Assume you’re working on an endpoint that expects user data such as – username, age, address, pin code, state, and phone number. Consider a user entering numeric data for the username by mistake when you’re expecting alphabetic data; a user entering an invalid pin code or birthdate for their respective fields when you’re expecting the data in a particular format. You don’t wish to make undesirable data! So, you can go for Data Validation to make sure that the data you receive is in a proper format. And for validating your data, you can either choose a manual way of coding the whole logic or use a validation library/package.

In this tutorial, we will learn about how to use joi validation in node js and Express. For your better understanding, I have divided the entire tutorial of joi validation in node js example into various sections.

What is Joi?

Joi is the most famous, efficient, and widely used package for object schema descriptions and validation. Joi allows the developers to build the Javascript blueprints and make sure that the application accepts the accurately formatted data.

Here are some of the advantages of Joi-

  • Easy to implement and easy to learn.
  • Widely accepted and well-known package for data validation.
  • Supports validation based on the schema.

Let us start with creating a simple demo application for joi validation in node js and joi express validation.

Steps to implement API Request Schema with Joi Validation In Node.js and Express.

Initial Setup

Create a directory that is our root directory

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mkdir JoiValidation
cd JoiValidation

Define package.json file

For creating one, run this command:

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npm init

Install dependencies

We have five dependencies to be installed for Joi file Validation:

  • bcryptjs
  • body-parser
  • dotenv
  • express
  • joi
  • mongoose

Run this command to install all the dependencies mentioned above.

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npm install --save bcryptjs dotenv express joi mongoose

1. bcryptjs: It is used for storing plaintext password into hashing password for security purposes.

2. dotenv: A module with no dependency. It is used for loading the environment variables from a .env file into the process .env.

3. express: It is a well-known and flexible Node.js framework for developing web applications. It offers robust features for building web/mobile applications.

4. joi: It is an object schema description language that validates JS objects. With Joi, we can quickly build schemas for JS objects and make sure to validate critical data.

5. mongoose: It is a tool for MongoDB object modelling, which is designed to work in an async environment.

Create Server and Connect with Database

Creating a .env file in the root directory for storing our environment variables.

In the .env file, we need to create two variables – the first is the PORT, and another is MONGO_URI, for your database connection. Then, provide appropriate value for both the variables.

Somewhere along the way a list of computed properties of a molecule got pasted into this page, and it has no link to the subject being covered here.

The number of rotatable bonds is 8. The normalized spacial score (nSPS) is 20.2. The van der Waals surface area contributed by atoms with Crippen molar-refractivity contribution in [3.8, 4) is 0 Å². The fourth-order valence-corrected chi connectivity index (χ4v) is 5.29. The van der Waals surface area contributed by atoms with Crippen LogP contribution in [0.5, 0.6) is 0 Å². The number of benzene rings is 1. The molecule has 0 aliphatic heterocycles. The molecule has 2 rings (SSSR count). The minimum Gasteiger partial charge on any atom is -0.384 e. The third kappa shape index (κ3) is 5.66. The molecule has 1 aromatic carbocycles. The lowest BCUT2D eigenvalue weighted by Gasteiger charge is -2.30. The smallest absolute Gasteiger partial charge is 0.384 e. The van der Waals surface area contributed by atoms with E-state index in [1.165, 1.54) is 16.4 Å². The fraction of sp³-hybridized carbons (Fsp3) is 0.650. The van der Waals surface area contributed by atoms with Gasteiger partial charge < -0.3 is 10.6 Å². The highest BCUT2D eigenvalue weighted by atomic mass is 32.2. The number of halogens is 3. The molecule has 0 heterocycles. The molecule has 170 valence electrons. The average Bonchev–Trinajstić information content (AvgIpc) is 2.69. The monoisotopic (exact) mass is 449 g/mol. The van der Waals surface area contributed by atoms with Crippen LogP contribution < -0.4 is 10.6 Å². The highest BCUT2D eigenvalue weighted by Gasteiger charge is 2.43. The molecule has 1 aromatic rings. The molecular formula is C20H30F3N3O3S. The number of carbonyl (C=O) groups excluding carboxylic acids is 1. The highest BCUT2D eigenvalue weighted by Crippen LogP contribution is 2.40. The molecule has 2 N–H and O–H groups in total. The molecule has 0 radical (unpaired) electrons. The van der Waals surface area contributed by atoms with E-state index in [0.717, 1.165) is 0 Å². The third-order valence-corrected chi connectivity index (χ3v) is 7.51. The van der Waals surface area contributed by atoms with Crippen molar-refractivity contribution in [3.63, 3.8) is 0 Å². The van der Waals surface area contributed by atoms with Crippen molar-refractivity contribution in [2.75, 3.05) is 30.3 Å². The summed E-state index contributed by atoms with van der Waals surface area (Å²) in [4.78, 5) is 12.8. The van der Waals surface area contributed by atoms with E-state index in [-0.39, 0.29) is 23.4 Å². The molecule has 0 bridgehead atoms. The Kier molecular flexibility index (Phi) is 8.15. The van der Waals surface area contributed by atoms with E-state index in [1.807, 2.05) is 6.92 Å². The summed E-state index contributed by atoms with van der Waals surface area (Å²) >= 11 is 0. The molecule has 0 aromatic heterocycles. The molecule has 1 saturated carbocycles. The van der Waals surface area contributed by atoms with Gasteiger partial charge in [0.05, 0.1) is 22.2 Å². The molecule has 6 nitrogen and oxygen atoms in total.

Once you’re done with that, create a folder src in the root directory. It will contain various folders like controllers, models, db, routes and utils. We will cover on later.

Creating Connection file

In the db folder, we will create a conn.js file and write code for database connection.


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const mongoose = require('mongoose');

mongoose.connect(process.env.MONGO_URI, {
    useNewUrlParser: true,
    useUnifiedTopology: true
}).then(() => {
    console.log('Connection successful!');
}).catch((e) => {
    console.log('Connection failed!');

In conn.js, we need to require a mongoose package to connect with the MongoDB database. connect() function takes two arguments –

first is uri, and another is options.

We will get MONGO_URI from the .env file.

Creating server file

Create a server.js file in the src folder


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const express = require("express");

const app = express();
const port = process.env.PORT;

app.use(express.json({ limit: "10MB" }));
app.use(express.urlencoded({ extended: true }));

app.listen(port, () => {
console.log(`Server is running at ${port}`);

Once we are done with the initialising of const express, we will further use json() and urlencoded() to parse JSON data from the request body and urlencoded bodies.

Now, we will check whether our connection is established or not. To run the server, we have to add two scripts in the package.json file.


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"dev": "nodemon src/server.js",
"start": "node src/server.js"
  • dev – for pre-installed nodemon in your system.
  • start – for running server without nodemon.

Test your connection by running this command:

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npm start

The message displayed in your terminal is given below.

Server is running at 3000
Connection successful!

So, the connection has been established successfully!

Creating Home Route